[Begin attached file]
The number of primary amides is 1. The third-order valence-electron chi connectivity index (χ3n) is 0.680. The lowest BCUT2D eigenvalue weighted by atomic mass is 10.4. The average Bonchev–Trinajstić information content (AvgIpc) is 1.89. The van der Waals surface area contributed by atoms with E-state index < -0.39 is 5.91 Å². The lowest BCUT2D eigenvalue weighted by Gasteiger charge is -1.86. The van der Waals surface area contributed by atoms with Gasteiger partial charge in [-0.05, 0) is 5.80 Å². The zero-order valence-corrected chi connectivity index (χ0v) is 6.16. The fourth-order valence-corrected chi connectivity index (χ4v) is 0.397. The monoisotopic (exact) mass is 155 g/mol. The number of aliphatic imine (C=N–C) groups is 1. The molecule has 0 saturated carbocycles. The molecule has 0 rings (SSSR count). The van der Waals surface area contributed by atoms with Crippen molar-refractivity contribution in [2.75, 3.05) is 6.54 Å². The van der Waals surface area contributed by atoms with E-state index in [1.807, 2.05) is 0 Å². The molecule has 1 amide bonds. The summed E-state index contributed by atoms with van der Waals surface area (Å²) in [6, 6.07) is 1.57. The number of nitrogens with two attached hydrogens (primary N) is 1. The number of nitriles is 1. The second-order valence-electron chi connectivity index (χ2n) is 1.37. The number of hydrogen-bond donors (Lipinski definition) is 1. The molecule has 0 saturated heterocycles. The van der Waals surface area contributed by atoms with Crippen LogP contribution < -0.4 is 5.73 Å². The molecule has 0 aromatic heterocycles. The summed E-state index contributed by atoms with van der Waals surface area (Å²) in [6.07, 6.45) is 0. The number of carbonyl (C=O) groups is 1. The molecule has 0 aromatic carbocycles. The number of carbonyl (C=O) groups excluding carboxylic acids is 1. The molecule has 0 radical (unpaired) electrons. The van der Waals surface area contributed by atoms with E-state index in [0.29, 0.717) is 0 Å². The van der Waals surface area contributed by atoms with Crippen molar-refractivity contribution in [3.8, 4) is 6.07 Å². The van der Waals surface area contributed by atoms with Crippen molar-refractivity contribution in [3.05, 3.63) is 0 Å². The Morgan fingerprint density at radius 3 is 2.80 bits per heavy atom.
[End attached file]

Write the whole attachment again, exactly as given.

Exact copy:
The number of primary amides is 1. The third-order valence-electron chi connectivity index (χ3n) is 0.680. The lowest BCUT2D eigenvalue weighted by atomic mass is 10.4. The average Bonchev–Trinajstić information content (AvgIpc) is 1.89. The van der Waals surface area contributed by atoms with E-state index < -0.39 is 5.91 Å². The lowest BCUT2D eigenvalue weighted by Gasteiger charge is -1.86. The van der Waals surface area contributed by atoms with Gasteiger partial charge in [-0.05, 0) is 5.80 Å². The zero-order valence-corrected chi connectivity index (χ0v) is 6.16. The fourth-order valence-corrected chi connectivity index (χ4v) is 0.397. The monoisotopic (exact) mass is 155 g/mol. The number of aliphatic imine (C=N–C) groups is 1. The molecule has 0 saturated carbocycles. The molecule has 0 rings (SSSR count). The van der Waals surface area contributed by atoms with Crippen molar-refractivity contribution in [2.75, 3.05) is 6.54 Å². The van der Waals surface area contributed by atoms with E-state index in [1.807, 2.05) is 0 Å². The molecule has 1 amide bonds. The summed E-state index contributed by atoms with van der Waals surface area (Å²) in [6, 6.07) is 1.57. The number of nitrogens with two attached hydrogens (primary N) is 1. The number of nitriles is 1. The second-order valence-electron chi connectivity index (χ2n) is 1.37. The number of hydrogen-bond donors (Lipinski definition) is 1. The molecule has 0 saturated heterocycles. The van der Waals surface area contributed by atoms with Crippen LogP contribution < -0.4 is 5.73 Å². The molecule has 0 aromatic heterocycles. The summed E-state index contributed by atoms with van der Waals surface area (Å²) in [6.07, 6.45) is 0. The number of carbonyl (C=O) groups is 1. The molecule has 0 aromatic carbocycles. The number of carbonyl (C=O) groups excluding carboxylic acids is 1. The molecule has 0 radical (unpaired) electrons. The van der Waals surface area contributed by atoms with E-state index in [0.29, 0.717) is 0 Å². The van der Waals surface area contributed by atoms with Crippen molar-refractivity contribution in [3.8, 4) is 6.07 Å². The van der Waals surface area contributed by atoms with Crippen molar-refractivity contribution in [3.05, 3.63) is 0 Å². The Morgan fingerprint density at radius 3 is 2.80 bits per heavy atom.